Colic is unexplained crying (not due to pain or hunger). The bouts of crying usually last 1 to 2 hours and the child acts fine between bouts. The child usually stops crying when held. Colic begins before 2 weeks of age and usually stops by 3 months of age.
About 1 in 10 babies have colic. Colic is not the result of bad parenting, so don't blame yourself. Colic is also not caused by too much gas.
- Hold and soothe your baby whenever he cries without a reason. A soothing, gentle activity is the best approach to helping a baby relax, settle down, and go to sleep. Consider using the following to calm your baby:
cuddling your child in a rocking chair
rocking your child in a cradle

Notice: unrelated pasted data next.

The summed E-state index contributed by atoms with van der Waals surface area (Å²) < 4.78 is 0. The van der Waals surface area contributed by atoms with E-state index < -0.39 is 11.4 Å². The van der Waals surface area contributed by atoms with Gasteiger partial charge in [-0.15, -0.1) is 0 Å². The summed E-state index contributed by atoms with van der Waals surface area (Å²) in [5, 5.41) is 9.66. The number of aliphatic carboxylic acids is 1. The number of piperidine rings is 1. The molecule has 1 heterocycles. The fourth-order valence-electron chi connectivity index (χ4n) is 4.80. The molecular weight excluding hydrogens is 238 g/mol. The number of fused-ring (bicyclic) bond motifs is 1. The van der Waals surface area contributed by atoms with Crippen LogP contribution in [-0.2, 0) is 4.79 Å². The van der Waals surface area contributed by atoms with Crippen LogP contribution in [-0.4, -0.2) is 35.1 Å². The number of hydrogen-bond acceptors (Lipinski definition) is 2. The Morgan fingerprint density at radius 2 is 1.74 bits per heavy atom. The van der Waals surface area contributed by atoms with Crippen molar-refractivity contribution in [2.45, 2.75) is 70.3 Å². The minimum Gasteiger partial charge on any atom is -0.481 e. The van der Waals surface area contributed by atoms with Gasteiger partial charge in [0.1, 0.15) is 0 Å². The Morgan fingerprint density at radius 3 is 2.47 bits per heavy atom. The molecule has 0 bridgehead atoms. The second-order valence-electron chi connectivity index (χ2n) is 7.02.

placing your child in a frontpack or pouch
placing your child in a windup swing or vibrating chair
going for a stroller (buggy) ride, outdoors or indoors.
- A last resort: Let your baby cry himself to sleep. If your baby has not stopped crying after 30 minutes of holding and comforting and he has been fed recently, your baby is probably trying to go to sleep. Wrap him up and place him in his crib. He will probably be somewhat restless until he falls asleep. But if he cries for over 15 minutes, pick him up and try the soothing activities again.
- Get rest and help for yourself. Avoid getting exhausted. Get at least one nap a day. Ask your spouse, a friend, or a relative for help with other children and chores. Caring for a colicky baby is a two-person job.
CALL YOUR CHILD'S PHYSICIAN IMMEDIATELY IF:
- You are afraid you might hurt your baby.
- Your baby is acting very sick.
CALL YOUR CHILD'S PHYSICIAN DURING OFFICE HOURS IF:
- Your baby is not gaining weight.
- You have other concerns or questions.